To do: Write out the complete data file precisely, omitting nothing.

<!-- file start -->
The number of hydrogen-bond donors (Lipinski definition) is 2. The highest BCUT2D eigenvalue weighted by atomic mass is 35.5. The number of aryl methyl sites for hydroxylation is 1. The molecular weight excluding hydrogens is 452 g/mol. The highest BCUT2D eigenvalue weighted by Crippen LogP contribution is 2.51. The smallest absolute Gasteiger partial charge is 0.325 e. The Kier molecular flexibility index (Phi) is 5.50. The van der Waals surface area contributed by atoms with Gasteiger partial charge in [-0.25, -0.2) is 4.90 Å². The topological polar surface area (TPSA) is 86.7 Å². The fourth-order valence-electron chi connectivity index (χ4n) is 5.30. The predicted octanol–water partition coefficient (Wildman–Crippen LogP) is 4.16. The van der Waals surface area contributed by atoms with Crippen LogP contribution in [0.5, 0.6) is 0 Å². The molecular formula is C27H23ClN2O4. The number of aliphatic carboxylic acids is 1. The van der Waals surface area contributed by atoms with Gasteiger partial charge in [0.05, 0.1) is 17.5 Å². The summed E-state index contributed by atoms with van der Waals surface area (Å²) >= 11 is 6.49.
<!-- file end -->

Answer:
The number of hydrogen-bond donors (Lipinski definition) is 2. The highest BCUT2D eigenvalue weighted by atomic mass is 35.5. The number of aryl methyl sites for hydroxylation is 1. The molecular weight excluding hydrogens is 452 g/mol. The highest BCUT2D eigenvalue weighted by Crippen LogP contribution is 2.51. The smallest absolute Gasteiger partial charge is 0.325 e. The Kier molecular flexibility index (Phi) is 5.50. The van der Waals surface area contributed by atoms with Gasteiger partial charge in [-0.25, -0.2) is 4.90 Å². The topological polar surface area (TPSA) is 86.7 Å². The fourth-order valence-electron chi connectivity index (χ4n) is 5.30. The predicted octanol–water partition coefficient (Wildman–Crippen LogP) is 4.16. The van der Waals surface area contributed by atoms with Crippen LogP contribution in [0.5, 0.6) is 0 Å². The molecular formula is C27H23ClN2O4. The number of aliphatic carboxylic acids is 1. The van der Waals surface area contributed by atoms with Gasteiger partial charge in [0.05, 0.1) is 17.5 Å². The summed E-state index contributed by atoms with van der Waals surface area (Å²) >= 11 is 6.49.